Aston Martin Lagonda
This 4-door sedan arrived for the 1976 model year, though not officially in the U.S., which had to wait until 1982 for the federal version. It sat on a 115 inch wheelbase and had an overall length of 208 inches. It was rather heavy at about 4600lbs. The suggested retail price was in the $150000 range, but the car was appointed as well as a comparable Rolls Royce or Bentley of the day. They were even hand-built just like those. It was shaped like a wedge and featured pop-up headlamps. While some consider the styling revolutionary, many consider it one of the ugliest cars of all time.
The engine was a 5.3L DOHC 4x2bbl V8. Its carburetors were supplied by Weber. The U.S. spec cars were rated at about 263hp with 292tq. Euro-spec cars were as high as 350hp and 400tq. Backing the engine was either a 5-speed ZF manual or 3-speed Chrysler automatic. Axle ratio was rather bland on U.S. spec cars at 3.07:1 for the automatic trans, and 3.54:1 with the manual. For as heavy and low powered the U.S. spec cars were, performance was not at all bad. Zero to sixty happened in about 8 seconds and top speed was 140mph.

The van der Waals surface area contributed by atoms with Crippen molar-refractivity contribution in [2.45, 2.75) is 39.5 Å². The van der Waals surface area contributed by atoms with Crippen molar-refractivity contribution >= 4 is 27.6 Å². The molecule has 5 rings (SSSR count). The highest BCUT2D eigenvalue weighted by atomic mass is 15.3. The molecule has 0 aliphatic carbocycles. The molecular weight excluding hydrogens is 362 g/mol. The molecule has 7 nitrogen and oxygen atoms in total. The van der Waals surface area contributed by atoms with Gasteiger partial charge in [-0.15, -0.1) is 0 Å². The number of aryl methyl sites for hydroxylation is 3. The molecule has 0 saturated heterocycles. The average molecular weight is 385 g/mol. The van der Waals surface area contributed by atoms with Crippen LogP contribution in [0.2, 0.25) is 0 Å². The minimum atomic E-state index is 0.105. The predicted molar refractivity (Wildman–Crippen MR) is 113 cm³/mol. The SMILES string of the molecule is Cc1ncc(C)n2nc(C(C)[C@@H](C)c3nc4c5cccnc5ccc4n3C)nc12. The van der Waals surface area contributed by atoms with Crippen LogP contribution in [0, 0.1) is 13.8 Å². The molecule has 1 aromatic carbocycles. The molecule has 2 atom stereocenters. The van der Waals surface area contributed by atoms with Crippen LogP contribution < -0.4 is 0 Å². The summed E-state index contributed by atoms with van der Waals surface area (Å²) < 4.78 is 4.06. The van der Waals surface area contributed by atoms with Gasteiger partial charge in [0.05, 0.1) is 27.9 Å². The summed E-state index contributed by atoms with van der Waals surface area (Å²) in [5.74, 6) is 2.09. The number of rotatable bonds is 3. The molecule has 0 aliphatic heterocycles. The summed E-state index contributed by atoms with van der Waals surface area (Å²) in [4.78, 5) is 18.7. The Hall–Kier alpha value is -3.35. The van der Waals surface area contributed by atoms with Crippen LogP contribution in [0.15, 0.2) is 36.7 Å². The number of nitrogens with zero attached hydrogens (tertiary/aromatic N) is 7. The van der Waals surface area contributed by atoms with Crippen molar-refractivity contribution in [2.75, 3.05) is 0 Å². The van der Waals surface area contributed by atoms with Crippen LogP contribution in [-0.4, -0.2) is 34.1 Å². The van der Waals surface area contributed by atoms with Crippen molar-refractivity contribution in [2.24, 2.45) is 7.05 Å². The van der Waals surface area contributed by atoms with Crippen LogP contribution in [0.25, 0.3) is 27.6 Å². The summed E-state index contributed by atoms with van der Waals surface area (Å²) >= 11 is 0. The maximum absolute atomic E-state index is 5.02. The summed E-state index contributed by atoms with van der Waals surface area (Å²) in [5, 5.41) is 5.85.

The Lagonda is a like it or hate it type of car. Evel Knievel liked the look so much, he bought an ’84 version (which was identical to the ’83s) and promptly had a Chevrolet 502 V8 shoehorned in, and added side pipes. For the rest of the world, there’s surprisingly a decent sized community of enthusiasts for these cars.